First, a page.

“Sir, I have found the last droid who saw Madame before she left.”

“She didn’t leave, she was kidnapped. She had to have been. I knew I should never have uninstalled that tracking chip. But we were getting along so well…”

“It is doubtful it would have worked in this weather, sir.”

“If I had installed ZemenskiTrack it would have. ZemenskiTrack doesn’t use satellites.”

“A truly miraculous invention, sir.”

It certainly was. The technology was inspired by his great-grandfather, who had found water on the old Zemenski farm using nothing but a pair of bent clothes hangers. Of course, dowsing rods were superstitious mumbo-jumbo, but the idea of a dowsing rod (combined with a brief foray into elementary metaphysics) had revolutionized the doctor’s ability to find the ever-itinerant remote controls that commanded the Zemenski Entertainment Dome.

“Would sir care to interview the unit who last saw Madame?”

“Yes,” He sighed, brushing his tinsel comb-over, “Send it in.”

“You may come in, Beverage Dispenser Unit 2.0.”

There was long delay, followed by the loud whirring of old motors. A cylindrical machine that made the doctor and his wife coffee every morning sailed into the room.

“Where and when did you last see my wife?”

The droid responded in a synthesized voice, “I am Beverage Dispenser Unit 2.0. Please select beverage.”

“Where. Is. My. Wife?”

“Accessing database… item not found. Please select another beverage.”

“How is this—this anachronism—supposed to help me?”

“Let me speak to it, sir.”

Jeeves-O-matic bleeped and blooped. Beverage Dispenser Unit 2.0 bleeped and blooped. Minutes of bleeping and blooping, then:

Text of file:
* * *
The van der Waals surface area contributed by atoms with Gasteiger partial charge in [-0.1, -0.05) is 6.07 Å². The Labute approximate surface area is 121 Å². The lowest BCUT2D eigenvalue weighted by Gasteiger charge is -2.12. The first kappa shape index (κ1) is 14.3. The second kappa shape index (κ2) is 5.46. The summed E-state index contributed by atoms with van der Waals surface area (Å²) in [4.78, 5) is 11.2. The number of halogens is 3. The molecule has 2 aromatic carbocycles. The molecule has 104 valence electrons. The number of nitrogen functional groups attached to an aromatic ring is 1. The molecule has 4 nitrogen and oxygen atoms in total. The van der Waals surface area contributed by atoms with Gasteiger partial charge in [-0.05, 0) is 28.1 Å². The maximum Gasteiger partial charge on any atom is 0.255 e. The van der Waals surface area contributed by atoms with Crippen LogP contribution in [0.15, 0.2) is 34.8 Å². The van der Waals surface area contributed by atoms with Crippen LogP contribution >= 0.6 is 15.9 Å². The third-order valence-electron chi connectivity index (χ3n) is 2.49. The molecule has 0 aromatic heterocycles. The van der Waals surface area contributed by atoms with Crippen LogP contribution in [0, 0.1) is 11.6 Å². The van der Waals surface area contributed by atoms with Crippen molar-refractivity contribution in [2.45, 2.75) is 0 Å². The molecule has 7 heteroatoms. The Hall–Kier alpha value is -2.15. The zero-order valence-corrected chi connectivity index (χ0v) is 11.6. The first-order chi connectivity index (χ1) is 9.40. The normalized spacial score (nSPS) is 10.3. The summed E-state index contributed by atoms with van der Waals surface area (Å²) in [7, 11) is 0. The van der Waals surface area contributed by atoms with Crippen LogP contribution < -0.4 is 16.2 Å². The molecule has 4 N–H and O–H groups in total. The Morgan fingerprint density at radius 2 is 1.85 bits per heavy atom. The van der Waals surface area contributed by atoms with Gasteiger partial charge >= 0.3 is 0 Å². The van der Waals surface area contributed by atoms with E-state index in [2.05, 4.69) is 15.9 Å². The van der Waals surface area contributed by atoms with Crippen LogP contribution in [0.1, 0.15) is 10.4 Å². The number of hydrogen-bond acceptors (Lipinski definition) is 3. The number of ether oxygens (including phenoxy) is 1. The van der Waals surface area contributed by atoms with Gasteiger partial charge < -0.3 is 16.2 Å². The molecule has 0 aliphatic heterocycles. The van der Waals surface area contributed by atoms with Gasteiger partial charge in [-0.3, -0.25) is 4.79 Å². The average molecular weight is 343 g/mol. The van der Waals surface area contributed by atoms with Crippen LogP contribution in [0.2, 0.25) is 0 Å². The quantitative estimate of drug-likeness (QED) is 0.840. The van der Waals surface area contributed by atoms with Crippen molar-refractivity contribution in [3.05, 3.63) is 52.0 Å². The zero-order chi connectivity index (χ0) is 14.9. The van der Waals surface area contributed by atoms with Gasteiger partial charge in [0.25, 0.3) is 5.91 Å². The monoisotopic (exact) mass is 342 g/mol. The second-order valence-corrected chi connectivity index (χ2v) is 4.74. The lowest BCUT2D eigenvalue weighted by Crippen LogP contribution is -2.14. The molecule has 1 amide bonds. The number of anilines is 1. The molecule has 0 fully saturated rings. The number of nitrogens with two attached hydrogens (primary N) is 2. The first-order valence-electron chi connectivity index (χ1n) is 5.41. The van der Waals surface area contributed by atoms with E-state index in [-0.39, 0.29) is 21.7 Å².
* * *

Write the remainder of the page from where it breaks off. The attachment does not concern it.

“Sir, it appears Madame left just before the storm.”

“Then she’s gone… and with her, any hope of us starting over.”

“Not completely sir. It appears Madame has something in her possession that may be of use to us.”


“Her cat mug, sir.”

“Her cat mug? Why would—Of course, her cat mug!”

So retrofitting all of his vending machines with ZemenskiTrack had not been a waste of time after all— Not that the doctor could ever have anticipated a device meant to improve the collection of used dishes would be instrumental in tracking down his wife.

“Haha! Always did have a sentimental attachment to that stupid old mug with a cat on it. Jeeves-O-Matic, fit this dispenser with radar and exo-legs, post-haste!”

“Yes, sir.”

“One more thing—Did it see who kidnapped her?”

More bleeping and blooping.

“It appears, sir, she left of her own volition.”

The doctor cracked the Z-cigarette, slammed the table, and malfunctioned more dramatically than the LawnCareMaster at ZemenskiFest 2045.




A man with wild rusted-iron hair and a hint of a goatee stands in the middle of a room filled with computers. He wears an oil-stained lab coat. In front of him are two identical stainless steel tables. On the tables lay two unconscious women. They too are identical, naked, with curly salt-and-caramel hair. Two wires spiral from their necks into a terminal. At the terminal, sporting a pristine white lab coat, is Jeeves-O-Matic.